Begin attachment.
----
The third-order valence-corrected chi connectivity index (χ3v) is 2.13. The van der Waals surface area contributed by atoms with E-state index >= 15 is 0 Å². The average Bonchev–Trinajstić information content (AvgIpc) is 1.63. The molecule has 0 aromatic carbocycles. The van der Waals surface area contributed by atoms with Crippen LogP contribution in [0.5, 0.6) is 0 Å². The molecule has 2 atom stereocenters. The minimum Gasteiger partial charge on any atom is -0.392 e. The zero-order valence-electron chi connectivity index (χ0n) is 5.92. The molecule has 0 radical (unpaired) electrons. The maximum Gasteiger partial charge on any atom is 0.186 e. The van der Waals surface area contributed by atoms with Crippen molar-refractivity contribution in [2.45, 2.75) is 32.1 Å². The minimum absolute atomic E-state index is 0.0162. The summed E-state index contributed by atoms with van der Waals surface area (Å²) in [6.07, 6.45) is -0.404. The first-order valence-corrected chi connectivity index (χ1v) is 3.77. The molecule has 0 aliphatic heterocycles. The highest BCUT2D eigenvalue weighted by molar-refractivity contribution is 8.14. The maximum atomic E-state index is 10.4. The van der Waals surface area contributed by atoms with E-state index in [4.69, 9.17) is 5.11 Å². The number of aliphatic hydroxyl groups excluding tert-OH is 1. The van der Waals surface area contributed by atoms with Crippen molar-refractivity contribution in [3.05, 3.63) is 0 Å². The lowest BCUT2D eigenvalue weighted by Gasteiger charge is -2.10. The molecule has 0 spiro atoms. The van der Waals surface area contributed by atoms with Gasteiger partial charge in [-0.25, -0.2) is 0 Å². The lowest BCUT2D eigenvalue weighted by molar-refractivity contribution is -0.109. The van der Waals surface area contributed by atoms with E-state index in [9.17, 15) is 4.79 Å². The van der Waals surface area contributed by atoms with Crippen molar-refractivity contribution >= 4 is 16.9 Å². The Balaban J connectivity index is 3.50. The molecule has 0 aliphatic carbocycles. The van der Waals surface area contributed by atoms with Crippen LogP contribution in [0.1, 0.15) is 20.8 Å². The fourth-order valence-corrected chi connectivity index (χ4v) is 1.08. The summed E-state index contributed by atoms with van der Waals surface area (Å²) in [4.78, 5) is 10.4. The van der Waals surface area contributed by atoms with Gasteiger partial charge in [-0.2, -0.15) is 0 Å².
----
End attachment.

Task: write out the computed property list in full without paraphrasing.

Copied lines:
The third-order valence-corrected chi connectivity index (χ3v) is 2.13. The van der Waals surface area contributed by atoms with E-state index >= 15 is 0 Å². The average Bonchev–Trinajstić information content (AvgIpc) is 1.63. The molecule has 0 aromatic carbocycles. The van der Waals surface area contributed by atoms with Crippen LogP contribution in [0.5, 0.6) is 0 Å². The molecule has 2 atom stereocenters. The minimum Gasteiger partial charge on any atom is -0.392 e. The zero-order valence-electron chi connectivity index (χ0n) is 5.92. The molecule has 0 radical (unpaired) electrons. The maximum Gasteiger partial charge on any atom is 0.186 e. The van der Waals surface area contributed by atoms with Crippen molar-refractivity contribution in [2.45, 2.75) is 32.1 Å². The minimum absolute atomic E-state index is 0.0162. The summed E-state index contributed by atoms with van der Waals surface area (Å²) in [6.07, 6.45) is -0.404. The first-order valence-corrected chi connectivity index (χ1v) is 3.77. The molecule has 0 aliphatic heterocycles. The highest BCUT2D eigenvalue weighted by molar-refractivity contribution is 8.14. The maximum atomic E-state index is 10.4. The van der Waals surface area contributed by atoms with E-state index in [4.69, 9.17) is 5.11 Å². The number of aliphatic hydroxyl groups excluding tert-OH is 1. The van der Waals surface area contributed by atoms with Crippen molar-refractivity contribution in [3.05, 3.63) is 0 Å². The lowest BCUT2D eigenvalue weighted by Gasteiger charge is -2.10. The molecule has 0 spiro atoms. The van der Waals surface area contributed by atoms with Gasteiger partial charge in [-0.25, -0.2) is 0 Å². The lowest BCUT2D eigenvalue weighted by molar-refractivity contribution is -0.109. The van der Waals surface area contributed by atoms with E-state index in [9.17, 15) is 4.79 Å². The van der Waals surface area contributed by atoms with Crippen molar-refractivity contribution >= 4 is 16.9 Å². The Balaban J connectivity index is 3.50. The molecule has 0 aliphatic carbocycles. The van der Waals surface area contributed by atoms with Crippen LogP contribution in [0.1, 0.15) is 20.8 Å². The fourth-order valence-corrected chi connectivity index (χ4v) is 1.08. The summed E-state index contributed by atoms with van der Waals surface area (Å²) in [4.78, 5) is 10.4. The van der Waals surface area contributed by atoms with Gasteiger partial charge in [-0.2, -0.15) is 0 Å².